O’Brien and Pegg said they were limited to using non-invasive measures available to monitor the physiological effects of the submersion training and could not carry out evaluations of fitness levels under maximal conditions before starting data collection.

As such, they used proxy values in order to estimate fitness levels in horses, and therefore, cannot comment objectively on whether this level of work resulted in changes to fitness levels.

They said further research is required to properly establish the long-term effects of incorporating this form of exercise into a training programme, as well as various factors that can affect physiological responses.

They said the preliminary results suggest that RWST may be a useful adjunct to current conditioning methods when training horses for competition, especially with regard to disciplines that involve a high risk of lower limb injury.

The results indicate that RWST used may prevent an increase of tendon temperature commonly associated with increased cardiovascular demands during training on land.

Combining the use of infrared thermography with other methods such as ultrasound tissue characterisation may also increase the reliability of such measurements in future studies.

The mechanisms that prevent an increase in distal limb temperature during RWST require further elucidation in relation to the reduced loading placed upon the lower limb, they said.

Water treadmill studies may be able to further clarify how different combinations of water height and temperature affect lower limb temperatures after exercise.

Further investigations on the long-term effects of this particular water-based training method on range of motion, stride length, and stride frequency would also be beneficial due to alterations in stride patterns observed during training, they said.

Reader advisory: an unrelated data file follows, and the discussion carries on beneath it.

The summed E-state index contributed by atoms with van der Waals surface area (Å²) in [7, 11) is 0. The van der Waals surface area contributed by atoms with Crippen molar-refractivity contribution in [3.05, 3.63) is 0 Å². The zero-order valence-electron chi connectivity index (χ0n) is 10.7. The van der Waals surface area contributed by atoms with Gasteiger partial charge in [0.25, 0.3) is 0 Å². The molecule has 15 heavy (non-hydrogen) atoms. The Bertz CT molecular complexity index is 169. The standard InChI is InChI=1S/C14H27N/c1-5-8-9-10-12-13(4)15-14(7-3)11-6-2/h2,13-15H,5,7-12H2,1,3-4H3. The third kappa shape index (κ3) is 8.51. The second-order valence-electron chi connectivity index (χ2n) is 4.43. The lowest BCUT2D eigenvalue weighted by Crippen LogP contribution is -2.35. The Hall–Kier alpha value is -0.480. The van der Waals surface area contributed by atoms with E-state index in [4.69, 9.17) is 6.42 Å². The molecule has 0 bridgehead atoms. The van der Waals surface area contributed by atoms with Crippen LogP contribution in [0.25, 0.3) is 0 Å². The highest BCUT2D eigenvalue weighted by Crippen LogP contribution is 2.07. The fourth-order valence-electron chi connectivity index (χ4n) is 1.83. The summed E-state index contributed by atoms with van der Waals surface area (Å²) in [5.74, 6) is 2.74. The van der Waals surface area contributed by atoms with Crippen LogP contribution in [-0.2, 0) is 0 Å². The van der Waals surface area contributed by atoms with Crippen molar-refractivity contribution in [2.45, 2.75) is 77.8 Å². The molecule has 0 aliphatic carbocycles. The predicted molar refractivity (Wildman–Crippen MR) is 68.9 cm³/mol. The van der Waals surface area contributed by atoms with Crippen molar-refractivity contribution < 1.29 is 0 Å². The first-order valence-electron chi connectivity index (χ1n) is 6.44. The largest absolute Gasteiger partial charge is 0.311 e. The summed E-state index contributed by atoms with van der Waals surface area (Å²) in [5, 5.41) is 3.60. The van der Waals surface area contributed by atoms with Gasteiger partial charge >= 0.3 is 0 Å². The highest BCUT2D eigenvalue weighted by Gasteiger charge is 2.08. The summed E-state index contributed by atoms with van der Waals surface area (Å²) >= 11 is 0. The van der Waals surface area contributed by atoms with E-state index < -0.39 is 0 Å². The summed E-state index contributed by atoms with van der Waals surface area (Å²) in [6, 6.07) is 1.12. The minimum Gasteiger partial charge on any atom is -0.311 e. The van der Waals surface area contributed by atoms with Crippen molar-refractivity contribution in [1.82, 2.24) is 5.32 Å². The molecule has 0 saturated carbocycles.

The authors noted that horses competing at elite levels of eventing represent only a small percentage of the total performance horse population.

They concluded that further investigation of the technique is warranted to establish a more robust understanding of its effects on both elite and non-elite performance horses, and those competing in other disciplines. Such research could potentially help pinpoint at what stage of the fitness programme it could be incorporated.

O’Brien is with the Department of Biological Sciences at the University of Portsmouth in England; Pegg is with the Higher Education Department at the University Centre Sparsholt in Winchester, England.

O’Brien, C.; Pegg, J. A Preliminary Investigation into Ridden Water Submersion Training as an Adjunct to Current Condition Training Protocols in Performance Horses. Animals 2021, 11, 2629. https://doi.org/10.3390/ani11092629

The study, published under a Creative Commons License, can be read here

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One thought on “Ridden water submersion training keeps key tendon temperatures down in horses – study

  • September 9, 2021 at 10:37 pm
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    very helpful information for horsemen! Thanx David